Whoever arrives in Siena from Florence is very likely to begin their visit from the Medici fortress, which is an imposing sixteenth-century fortress, whose internal garden offers a splendid view of the old city.

This green area, full of trees and roses, is a favorite destination for those who want to enjoy some physical activity or simply walk in peace. The building, however, was born with a very different function as it was used to accommodate the Florentine soldiers after Siena was finally conquered by the city. The rivalry between Florence and Siena dates back to the Middle Ages and continued over the centuries; bloody battles and fierce clashes characterized the surrounding countryside until, in the mid-1500s, the city of Siena, so proud until that moment, lost its republican freedom and became, once and for all, the Duchy of Tuscany under the rule of the powerful Medici family.

The memory of this ancient rivalry still remains today, well carved in the memory of the citizens of both cities. Do not worry though … you will not find knights fighting in the Chianti area, but vineyards, castles, scattered cottages and charming villages instead! (On the road between Siena and Florence, I recommend you stop for a Chianti Classico tasting in one of the many farms that you can find in the countryside.)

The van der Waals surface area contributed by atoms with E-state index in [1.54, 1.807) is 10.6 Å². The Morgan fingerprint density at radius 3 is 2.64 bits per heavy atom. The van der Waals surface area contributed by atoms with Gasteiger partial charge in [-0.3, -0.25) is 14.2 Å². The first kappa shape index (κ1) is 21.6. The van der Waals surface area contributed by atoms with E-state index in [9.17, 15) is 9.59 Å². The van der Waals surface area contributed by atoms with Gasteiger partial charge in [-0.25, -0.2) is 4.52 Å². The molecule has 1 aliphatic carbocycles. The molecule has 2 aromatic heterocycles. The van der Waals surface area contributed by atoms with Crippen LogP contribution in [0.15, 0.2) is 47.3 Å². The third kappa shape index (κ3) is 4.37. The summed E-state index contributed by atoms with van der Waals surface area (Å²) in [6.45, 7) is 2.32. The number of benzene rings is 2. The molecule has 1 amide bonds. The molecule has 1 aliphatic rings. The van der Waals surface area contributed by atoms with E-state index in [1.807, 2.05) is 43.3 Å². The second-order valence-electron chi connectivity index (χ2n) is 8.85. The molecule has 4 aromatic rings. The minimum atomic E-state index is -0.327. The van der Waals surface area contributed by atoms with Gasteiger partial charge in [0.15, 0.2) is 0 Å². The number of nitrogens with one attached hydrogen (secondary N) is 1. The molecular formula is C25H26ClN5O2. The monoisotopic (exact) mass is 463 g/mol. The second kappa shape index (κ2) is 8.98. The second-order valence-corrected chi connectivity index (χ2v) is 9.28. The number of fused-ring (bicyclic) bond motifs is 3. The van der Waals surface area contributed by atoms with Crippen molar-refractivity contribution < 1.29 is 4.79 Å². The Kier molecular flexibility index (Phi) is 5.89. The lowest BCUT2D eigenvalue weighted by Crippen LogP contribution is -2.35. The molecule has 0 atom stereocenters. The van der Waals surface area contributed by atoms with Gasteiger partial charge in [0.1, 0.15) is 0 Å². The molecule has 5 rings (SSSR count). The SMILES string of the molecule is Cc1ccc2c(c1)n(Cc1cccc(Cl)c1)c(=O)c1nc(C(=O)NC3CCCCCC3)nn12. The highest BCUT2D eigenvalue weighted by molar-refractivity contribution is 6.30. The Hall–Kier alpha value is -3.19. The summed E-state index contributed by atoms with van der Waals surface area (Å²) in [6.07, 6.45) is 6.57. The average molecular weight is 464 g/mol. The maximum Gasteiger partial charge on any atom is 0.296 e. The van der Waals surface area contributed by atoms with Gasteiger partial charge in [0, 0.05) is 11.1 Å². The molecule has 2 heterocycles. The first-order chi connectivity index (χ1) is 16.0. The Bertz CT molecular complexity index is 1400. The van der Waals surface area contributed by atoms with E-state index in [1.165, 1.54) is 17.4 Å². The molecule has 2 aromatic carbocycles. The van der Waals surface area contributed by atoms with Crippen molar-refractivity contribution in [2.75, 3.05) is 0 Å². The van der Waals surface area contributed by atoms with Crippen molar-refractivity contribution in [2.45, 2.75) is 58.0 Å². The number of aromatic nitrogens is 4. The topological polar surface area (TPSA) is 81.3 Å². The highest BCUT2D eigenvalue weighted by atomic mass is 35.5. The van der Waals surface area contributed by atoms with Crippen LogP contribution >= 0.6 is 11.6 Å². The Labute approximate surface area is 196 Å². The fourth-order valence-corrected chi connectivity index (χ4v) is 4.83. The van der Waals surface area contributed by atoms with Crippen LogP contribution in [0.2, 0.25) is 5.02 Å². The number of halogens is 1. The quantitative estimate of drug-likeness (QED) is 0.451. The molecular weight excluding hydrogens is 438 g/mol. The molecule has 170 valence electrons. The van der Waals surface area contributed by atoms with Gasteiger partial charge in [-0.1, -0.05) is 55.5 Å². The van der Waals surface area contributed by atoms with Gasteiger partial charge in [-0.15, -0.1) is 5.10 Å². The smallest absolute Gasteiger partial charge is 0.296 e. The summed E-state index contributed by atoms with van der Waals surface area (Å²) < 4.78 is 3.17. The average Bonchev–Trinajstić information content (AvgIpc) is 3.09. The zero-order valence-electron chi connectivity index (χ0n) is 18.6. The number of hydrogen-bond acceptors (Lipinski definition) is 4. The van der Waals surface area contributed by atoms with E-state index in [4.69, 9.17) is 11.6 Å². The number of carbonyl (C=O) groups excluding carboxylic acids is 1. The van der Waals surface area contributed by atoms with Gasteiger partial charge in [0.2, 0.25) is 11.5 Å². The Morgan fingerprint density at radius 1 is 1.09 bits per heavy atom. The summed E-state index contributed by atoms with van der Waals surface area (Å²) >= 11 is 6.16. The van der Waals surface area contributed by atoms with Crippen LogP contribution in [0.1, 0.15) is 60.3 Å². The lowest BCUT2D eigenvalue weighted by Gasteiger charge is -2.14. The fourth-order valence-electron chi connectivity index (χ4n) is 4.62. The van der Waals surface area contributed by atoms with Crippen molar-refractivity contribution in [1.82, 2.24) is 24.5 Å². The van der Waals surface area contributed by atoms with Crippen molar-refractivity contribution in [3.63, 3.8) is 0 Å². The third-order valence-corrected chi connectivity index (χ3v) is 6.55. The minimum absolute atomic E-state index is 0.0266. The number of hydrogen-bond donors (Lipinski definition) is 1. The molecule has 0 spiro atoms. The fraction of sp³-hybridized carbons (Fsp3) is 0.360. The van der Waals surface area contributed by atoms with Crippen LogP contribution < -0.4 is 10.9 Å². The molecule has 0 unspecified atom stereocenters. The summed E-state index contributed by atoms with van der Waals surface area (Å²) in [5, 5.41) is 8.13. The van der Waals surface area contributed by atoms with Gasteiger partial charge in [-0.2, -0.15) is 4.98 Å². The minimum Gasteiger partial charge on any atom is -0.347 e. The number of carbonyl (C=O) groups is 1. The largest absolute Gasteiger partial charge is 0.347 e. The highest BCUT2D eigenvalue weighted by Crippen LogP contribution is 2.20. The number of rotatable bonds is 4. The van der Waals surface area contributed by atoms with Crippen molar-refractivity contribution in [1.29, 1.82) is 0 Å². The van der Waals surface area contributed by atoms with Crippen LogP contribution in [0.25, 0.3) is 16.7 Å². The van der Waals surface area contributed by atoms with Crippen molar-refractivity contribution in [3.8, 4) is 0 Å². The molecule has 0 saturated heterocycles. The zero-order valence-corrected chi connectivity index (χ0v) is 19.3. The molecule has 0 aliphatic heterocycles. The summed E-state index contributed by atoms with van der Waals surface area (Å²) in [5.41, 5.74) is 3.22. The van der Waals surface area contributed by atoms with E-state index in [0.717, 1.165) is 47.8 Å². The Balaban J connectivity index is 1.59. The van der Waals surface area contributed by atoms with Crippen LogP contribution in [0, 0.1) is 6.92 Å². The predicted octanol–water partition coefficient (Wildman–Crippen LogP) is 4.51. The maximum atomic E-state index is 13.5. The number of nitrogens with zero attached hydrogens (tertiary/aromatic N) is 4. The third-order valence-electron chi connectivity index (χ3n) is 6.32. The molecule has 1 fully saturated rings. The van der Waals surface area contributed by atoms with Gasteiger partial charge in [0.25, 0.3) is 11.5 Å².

After putting Bernardino in the stroller, we go inside the fortress; I decide to stop on one of the many benches and enjoy the panorama of my beloved city. From this favorable point, you can admire some of the most important buildings in Siena. Starting from the right, you can see the Duomo very well, entirely covered with dark green and white striped marbles and built on the highest hill, close to God, of course. The church is the religious heart of the city and it is believed that the Virgin Mary, to whom it is dedicated, always watches over the local population.

If you look left, you cannot miss the Torre del Mangia, which is the bell tower of the Palazzo Pubblico, which is located in the main square (Piazza del Campo). The brick tower ends with a part in stone that gives it a touch of elegance, in fact it looks like a crown. The tower marks the time and houses a great bell. We, the citizens of Siena, have the habit of giving a nickname to everything, and even the bell tower has one. It is called “Sunto”, which stands for “Assunta”, in honor of the Virgin Mary.